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D-Aspartic Acid was once the hottest supplement on the market. It’s a natural amino acid that was shown in some studies to boost testosterone and recover testicular activity due to the increase of steroidagensis.

For at least a year D-Aspartic Acid was the darling ingredient of the industry until it was studied in 2013 by Wiloughby who concluded “Therefore, at the dose provided, D-ASP supplementation is ineffective in up-regulating the activity of the hypothalamo-pituitary-gonadal axis and has no anabolic or ergogenic effects in skeletal muscle”

Then again it was studied by Melville who had this to report “The present study demonstrated that a daily dose of six grams of d-aspartic acid decreased levels of total testosterone and free testosterone (D6), without any concurrent change in other hormones measured. Three grams of d-aspartic acid had no significant effect on either testosterone markers. It is currently unknown what effect this reduction in testosterone will have on strength and hypertrophy gains.”

In this study D-Aspartic Acid not only had zero effect, at higher doses it lead to a decrease in testosterone levels. That wasn’t good news for those people selling DAA and banking on it for their PCT.

THE RIGHT FORM OF DAA

daa

D-Aspartic Acid” comes in two different forms which is the subject of this article and I hope to explain why D-Aspartic Acid is not D-Aspartate and vice versa. D-Aspartate was the form studied in most of the articles that showed it to have activity in the testes of animals, but sadly most of the authors used the acid name opposed to the Aspartate name in their abstracts, which caused much confusion.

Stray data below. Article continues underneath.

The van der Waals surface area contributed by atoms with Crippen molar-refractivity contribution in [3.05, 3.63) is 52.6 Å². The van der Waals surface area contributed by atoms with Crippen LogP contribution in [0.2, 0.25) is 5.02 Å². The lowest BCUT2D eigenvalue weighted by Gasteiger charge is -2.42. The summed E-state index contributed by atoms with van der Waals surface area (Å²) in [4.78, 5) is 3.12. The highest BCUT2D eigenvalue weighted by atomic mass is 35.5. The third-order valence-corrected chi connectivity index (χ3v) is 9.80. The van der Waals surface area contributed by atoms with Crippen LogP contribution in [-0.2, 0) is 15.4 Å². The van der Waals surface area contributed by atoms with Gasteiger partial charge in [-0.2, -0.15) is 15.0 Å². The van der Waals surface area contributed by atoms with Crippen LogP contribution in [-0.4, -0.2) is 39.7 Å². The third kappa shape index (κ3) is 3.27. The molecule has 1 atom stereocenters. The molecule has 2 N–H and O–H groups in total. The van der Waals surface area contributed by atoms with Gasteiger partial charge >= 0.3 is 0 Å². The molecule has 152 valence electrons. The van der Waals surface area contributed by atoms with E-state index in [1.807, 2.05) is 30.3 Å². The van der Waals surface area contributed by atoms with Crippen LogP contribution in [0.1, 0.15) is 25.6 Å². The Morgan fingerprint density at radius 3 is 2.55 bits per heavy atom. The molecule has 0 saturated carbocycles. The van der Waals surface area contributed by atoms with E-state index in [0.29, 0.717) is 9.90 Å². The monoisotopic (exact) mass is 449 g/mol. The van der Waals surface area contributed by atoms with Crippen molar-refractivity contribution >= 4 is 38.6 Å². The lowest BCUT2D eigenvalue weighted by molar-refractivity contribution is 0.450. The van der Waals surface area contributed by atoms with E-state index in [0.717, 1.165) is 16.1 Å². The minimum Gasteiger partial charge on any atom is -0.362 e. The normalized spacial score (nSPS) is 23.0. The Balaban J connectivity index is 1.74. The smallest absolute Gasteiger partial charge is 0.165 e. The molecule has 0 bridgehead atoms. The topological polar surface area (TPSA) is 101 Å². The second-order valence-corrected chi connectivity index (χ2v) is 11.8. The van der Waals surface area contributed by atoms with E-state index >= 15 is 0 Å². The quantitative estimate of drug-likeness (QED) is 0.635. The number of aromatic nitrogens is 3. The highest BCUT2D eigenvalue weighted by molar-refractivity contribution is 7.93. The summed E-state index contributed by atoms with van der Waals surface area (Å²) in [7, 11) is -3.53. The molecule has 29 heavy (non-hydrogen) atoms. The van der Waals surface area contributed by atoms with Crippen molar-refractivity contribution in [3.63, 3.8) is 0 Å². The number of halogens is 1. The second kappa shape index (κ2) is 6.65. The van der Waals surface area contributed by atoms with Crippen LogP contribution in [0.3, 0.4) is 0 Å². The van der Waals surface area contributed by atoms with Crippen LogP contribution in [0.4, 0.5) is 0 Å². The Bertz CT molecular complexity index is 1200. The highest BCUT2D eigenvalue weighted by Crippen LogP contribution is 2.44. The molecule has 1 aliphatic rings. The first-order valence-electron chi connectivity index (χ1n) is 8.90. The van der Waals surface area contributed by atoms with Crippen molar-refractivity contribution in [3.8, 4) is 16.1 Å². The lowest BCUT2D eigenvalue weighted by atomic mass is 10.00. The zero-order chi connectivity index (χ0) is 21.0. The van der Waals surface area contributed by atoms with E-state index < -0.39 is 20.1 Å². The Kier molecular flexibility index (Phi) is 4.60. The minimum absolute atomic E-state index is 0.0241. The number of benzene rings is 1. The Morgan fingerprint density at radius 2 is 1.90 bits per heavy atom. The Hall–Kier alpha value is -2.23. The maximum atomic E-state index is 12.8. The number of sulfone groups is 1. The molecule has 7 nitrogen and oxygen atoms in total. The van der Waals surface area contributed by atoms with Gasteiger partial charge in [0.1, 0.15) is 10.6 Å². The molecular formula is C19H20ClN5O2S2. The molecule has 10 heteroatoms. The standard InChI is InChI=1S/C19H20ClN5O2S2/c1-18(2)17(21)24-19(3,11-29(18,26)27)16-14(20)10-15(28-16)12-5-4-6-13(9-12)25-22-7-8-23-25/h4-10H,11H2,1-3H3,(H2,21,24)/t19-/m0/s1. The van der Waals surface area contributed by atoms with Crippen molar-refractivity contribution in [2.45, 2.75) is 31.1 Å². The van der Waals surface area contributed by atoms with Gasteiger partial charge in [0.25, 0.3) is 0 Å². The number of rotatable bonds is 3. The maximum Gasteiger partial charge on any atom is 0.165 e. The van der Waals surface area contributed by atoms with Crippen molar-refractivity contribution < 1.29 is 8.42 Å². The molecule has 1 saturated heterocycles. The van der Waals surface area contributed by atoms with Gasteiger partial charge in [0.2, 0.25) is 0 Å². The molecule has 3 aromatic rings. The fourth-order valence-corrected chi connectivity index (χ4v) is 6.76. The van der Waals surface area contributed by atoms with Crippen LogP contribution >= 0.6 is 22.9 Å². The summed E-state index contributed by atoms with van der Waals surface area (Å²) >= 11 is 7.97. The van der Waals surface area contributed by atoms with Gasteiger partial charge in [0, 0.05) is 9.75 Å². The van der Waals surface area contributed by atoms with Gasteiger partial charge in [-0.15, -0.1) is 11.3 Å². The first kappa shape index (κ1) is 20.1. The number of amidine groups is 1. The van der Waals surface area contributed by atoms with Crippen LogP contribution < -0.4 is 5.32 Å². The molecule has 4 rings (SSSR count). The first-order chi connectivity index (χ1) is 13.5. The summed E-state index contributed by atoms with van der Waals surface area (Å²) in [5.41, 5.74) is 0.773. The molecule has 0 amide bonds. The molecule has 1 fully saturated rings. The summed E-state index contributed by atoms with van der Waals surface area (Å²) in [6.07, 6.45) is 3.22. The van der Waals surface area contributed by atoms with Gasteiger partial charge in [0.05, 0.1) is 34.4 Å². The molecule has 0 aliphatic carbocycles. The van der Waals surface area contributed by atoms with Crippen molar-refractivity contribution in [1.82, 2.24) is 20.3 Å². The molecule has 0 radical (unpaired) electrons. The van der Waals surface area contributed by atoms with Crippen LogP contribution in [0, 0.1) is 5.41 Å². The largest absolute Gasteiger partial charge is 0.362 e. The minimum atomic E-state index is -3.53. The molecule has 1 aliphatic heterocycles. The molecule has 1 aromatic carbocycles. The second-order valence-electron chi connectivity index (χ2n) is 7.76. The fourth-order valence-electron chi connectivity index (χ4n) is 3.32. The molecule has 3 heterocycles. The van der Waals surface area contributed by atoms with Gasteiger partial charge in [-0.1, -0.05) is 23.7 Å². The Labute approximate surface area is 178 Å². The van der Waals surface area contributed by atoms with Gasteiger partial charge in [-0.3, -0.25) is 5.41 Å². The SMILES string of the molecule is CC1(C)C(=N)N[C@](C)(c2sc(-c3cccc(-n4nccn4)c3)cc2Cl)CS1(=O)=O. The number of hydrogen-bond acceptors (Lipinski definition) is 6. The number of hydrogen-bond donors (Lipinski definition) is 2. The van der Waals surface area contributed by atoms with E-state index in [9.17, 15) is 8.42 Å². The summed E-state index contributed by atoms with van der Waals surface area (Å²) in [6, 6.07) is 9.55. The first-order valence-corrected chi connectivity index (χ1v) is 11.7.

It is further theorized and seconded by many in the industry that by using the right form of DAA the Sodium or Calcium Daspartate form may indeed have the benefits that we are seeking from this signaling molecule. When studied in animal testicular tissue, D-Aspartate shows a clear activity which may translate into the full effect when supplemented.

Understand this is only a theory at this point, but the studies are clearly showing activity of D-Aspartate in the testes and not D-Aspartic Acid which would make sense to why when this amino acid is relevant and also why the acid form is ineffective.

In his study Rauccii found: “Conclusively, our findings demonstrated that d-Asp is a local messenger in testis and give a contribution in understanding the complexity of local endocrine regulation as well as the molecular events leading the acquisition to a steroidogenic competence by ILCs.” This study among many of this sort use the aspartate form and not the acid form, which yielded health benefits.

This shows clearly that studies must be fully read and understood prior to a product being released. Many people used DAA supplements without any effect when it’s possible that the right form may have made a difference in sperm count and testosterone release. It will be interesting to see if the proper form, D-Aspartate has the same benefits shown in the animal tissue studies, my guess is that it will. I hope we will soon see some studies done on the “right” form of DAA to restore faith in this supplement.

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